In recent years, the appetite for visual content has skyrocketed among users. With video content dominating 74% of all internet traffic, marketers are looking at visual content as an integral part of its marketing mix.
This is one of the many reasons why almost 37% of marketers consider visual content as the most important form of content for their business.
The phenomenal increase in demand for visual content has created a paradigm shift where marketers need to visualize like designers and designers need to strategize as marketers.
Now, this trend has certainly opened up new frontiers, but, at the same time, it is very likely that most marketers would not do it right.
It’s examples like these which sadden you because these are self-inflicted marketing wounds.
To elaborate the problem for you, here are the three wrongs that have been committed in the above example:
- No clear CTAs. No clear idea what this piece of visual content wants you to do.
- Too many visual elements. It is stuffed with visuals and texts making it impossible to understand anything.
- No color scheme. There is no structured color scheme, spilling the visuals all over the place.
To save yourself from committing sins like these and killing your own visual game, here are 7 mistakes you should avoid.
Being consistently inconsistent with your theme
Visual content is just a way of telling a story in a more enriching way. Each piece of content is like a jigsaw puzzle and it needs to complement each other to give you the right picture.
The theme of your visual content needs to have a similar ‘style’ or ‘look’ which helps your users to get the gist of the big picture.
So why does this inconsistency occur in the first place?
Firstly, when team members work and communicate in isolation. Say there are five writers working with a freelance designer. Writer-1 sends an email to the designer and gets the work done. The other writers have no idea of the thought process behind the final output because they were not a part of the email exchange.
Nobody wants to be copied in an email when it does not concern them. How do we get them all on the same page? Using something as simple as shared labels will make these emails accessible to everybody in the team, without having to forward to or copy them. Now when the writer-2 sends a task to the designer, they can see the actual exchange of ideas in the previous emails - helps maintain consistency across projects.
Secondly, not having a clear idea of whether a particular platform will be suitable for your theme. So, here are a few ways you can create a consistent theme for a particular platform:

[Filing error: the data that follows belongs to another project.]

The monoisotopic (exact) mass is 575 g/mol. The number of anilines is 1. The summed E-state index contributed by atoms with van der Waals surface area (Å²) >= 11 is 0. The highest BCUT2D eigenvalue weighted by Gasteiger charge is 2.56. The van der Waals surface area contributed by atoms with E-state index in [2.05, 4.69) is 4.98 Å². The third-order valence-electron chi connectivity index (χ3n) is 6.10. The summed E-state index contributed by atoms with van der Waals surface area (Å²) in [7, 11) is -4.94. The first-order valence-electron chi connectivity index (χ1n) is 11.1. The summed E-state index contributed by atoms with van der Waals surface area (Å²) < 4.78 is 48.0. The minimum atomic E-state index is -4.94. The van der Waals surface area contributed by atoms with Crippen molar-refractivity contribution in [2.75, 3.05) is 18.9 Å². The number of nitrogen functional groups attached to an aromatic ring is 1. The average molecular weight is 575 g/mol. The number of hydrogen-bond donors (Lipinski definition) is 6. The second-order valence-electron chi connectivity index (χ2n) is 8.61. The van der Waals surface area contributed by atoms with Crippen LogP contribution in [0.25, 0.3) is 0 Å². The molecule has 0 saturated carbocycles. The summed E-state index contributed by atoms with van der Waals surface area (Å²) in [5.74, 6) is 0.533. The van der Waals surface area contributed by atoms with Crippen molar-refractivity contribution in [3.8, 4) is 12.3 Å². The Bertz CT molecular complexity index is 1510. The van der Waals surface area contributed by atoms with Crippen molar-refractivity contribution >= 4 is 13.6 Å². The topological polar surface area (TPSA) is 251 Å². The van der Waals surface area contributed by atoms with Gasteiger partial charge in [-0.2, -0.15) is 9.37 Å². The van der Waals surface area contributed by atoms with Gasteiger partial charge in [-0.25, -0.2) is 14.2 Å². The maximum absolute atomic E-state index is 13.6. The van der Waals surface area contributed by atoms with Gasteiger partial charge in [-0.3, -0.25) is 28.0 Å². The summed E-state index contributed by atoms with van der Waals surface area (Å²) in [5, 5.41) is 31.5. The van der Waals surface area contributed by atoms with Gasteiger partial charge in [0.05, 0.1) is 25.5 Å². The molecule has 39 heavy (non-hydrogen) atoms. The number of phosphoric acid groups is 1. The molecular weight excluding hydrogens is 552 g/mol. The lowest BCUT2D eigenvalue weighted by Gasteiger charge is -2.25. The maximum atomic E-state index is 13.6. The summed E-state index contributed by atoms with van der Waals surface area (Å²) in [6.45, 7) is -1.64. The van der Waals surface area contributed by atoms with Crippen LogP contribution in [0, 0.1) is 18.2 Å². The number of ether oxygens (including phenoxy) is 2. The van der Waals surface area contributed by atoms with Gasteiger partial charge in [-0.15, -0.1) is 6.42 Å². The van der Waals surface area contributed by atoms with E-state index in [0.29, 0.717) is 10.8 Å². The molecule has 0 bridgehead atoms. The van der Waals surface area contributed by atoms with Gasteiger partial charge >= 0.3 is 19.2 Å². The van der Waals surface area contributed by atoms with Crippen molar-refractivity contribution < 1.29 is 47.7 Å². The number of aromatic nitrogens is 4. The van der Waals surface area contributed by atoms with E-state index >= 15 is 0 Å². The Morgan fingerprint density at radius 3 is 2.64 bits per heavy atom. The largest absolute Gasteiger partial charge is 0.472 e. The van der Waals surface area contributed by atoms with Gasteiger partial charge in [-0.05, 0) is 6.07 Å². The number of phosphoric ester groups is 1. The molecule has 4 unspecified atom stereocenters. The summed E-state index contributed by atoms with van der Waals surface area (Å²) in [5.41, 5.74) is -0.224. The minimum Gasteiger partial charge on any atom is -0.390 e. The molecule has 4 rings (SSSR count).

- Publish a sequence of images which are related to the same subject. This requires you to think hard about the various visual elements and will they do justice to project the bigger picture.
- Use similar elements for each platform. Apply same design filters and crop all your images in the same style for that particular platform.
A consistent theme helps users easily remember you, and it also creates a distinct brand identity that users can easily connect with.
Buzzsumo uses its mascot, a sumo wrestler, as a common theme across blog articles. This has helped Buzzsumo carve a niche identity in an otherwise cluttered market.
Believing that one size fits all
Visual content is not a one-size fits all gimmick. Just like any other form of content, it needs the right platform for it to work.
As a marketer, you need to be able to have a rational overview of what type and style of visual will work for host platforms. Trying to push visual content on platforms which might suit your requirements but doesn't do justice to the needs of your content is - outright unacceptable.
The intention of users of accessing visual content is different for each platform:
Pinterest. It is widely used for getting references or ideas to generate content. You can’t place your visual content on such a platform and expect a sale!
Facebook. If the purpose of your visual content is outreach, it's a good idea but anything other than that might not be a good ROI.
Instagram. Not the right platform for long and detailed product demo videos, since it doesn't allow videos longer than a minute.
LinkedIn. It is a professional network and if your visual content deals with subjects like sex or religion or other such sensitive subjects, putting it on LinkedIn might not be the best idea.
Twitter. If your visual content includes an image which has a ‘comical’ theme, it will be tweeted more.
The more the merrier (No, not really!)
It’s a great saying for the holidays, not so much when it comes to your visual content marketing.
Many visual marketers fall into the trap of thinking the more number of visual elements they add to a piece, the better it is.